Attendance: ~40 people with so many architects and preservationists present that Robert M. Craig, a professor emeritus of architectural history at the Georgia Institute of Technology, quipped that he was quite intimidated by the distinguished audience (excluding me, of course).
What He Read: Craig didn't read. Instead he presented an extensive slide show based on his new book from the University of Georgia Press, The Architecture of Francis Palmer Smith: Atlanta's Scholar Architect. For a half a century, Francis Palmer Smith (1886-1971) either designed or influenced dozens of commercial buildings, hotels, elegant homes and churches. Smith was the first department head of the Georgia Institute of Technology's architecture program.
Why I Went: I've always had an interest in history, architecture and gorgeously printed books like Architecture. Craig is correct in saying his book is no coffee table book – though it has over 400 color and black and white photos. The book is chocked full of building descriptions and detailed history about the architecture and architects of Atlanta. I especially liked the appendix that has the list of all the houses, buildings, and churches including addresses where you can drive by and see them for yourself. (Shown at the top of the posting is the Druid Hills First Presbyterian Church on Ponce De Leon Avenue built in 1939-40. And don't worry, Craig's photos are much better than mine.)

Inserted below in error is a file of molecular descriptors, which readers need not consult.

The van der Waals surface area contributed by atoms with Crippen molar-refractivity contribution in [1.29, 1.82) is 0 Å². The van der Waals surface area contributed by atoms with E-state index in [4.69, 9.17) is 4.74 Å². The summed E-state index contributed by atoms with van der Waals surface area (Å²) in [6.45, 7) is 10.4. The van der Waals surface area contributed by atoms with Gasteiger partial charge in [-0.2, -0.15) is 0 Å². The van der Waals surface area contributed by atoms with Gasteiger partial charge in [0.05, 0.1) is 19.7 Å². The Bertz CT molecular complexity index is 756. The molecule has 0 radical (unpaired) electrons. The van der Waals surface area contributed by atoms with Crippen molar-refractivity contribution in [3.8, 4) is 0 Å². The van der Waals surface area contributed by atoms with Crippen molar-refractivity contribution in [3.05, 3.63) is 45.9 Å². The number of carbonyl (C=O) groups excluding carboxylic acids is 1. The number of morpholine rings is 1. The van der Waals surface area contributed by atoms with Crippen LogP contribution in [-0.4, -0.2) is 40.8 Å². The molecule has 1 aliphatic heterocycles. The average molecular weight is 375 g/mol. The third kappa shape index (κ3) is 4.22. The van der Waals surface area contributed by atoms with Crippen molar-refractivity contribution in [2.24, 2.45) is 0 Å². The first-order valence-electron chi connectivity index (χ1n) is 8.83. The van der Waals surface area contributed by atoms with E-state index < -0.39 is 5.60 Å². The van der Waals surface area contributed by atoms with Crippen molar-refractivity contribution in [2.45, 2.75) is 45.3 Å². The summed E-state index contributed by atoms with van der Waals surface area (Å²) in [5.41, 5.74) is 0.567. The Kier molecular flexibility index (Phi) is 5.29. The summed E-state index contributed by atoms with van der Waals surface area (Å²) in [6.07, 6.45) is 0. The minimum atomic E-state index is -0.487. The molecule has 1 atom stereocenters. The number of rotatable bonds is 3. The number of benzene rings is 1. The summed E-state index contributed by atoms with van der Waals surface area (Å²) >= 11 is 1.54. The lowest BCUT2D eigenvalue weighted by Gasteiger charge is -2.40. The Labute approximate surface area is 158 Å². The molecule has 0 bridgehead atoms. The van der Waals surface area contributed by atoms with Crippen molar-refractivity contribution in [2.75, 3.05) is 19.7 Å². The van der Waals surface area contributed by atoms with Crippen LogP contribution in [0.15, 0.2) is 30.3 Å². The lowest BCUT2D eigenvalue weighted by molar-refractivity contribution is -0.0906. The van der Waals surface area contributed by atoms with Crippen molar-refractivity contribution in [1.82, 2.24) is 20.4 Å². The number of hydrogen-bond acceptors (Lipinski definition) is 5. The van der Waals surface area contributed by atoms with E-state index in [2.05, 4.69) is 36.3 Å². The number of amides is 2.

What Craig Talked About: Everything. The lecture was divided into four parts: 1.) The early influences of the Ecole des Beaux-Art on Smith ( who grew up in Cincinnati and studied architecture at the University of Pennsylvania). 2.) Smith's partnership with another influential Atlanta architect, Robert Pringle. (1922-1934), which included many beautiful homes – many in the Druid Hills area. 3.) Smith's commercial work which began with Pringle and included hotels and Coca-cola bottle plants all over the Southeast. The bottling plant construction supported Smith's work during The Great Depression. 4.) Smith's design of churches including his crowning achievement, The Cathedral of St. Philip, here in Atlanta. Preliminary sketches were began in 1937, but the church wasn't built until 1960-62.
Question-I-Was-Too-Timid-to-Ask-But-Didn't-Have-To. Did the library auditorium get new chairs or do the olds ones seem unusually hard and uncomfortable? Other than that, Craig answered all my potential questions during the lecture. Craig did sign books afterwords.
Did I Buy Something? No, I have a reviewer's copy, courtesy of The University of Georgia Press.
Worth mentioning: I have provided you only an inkling of what Craig's lecture covered, but the book has much, much more.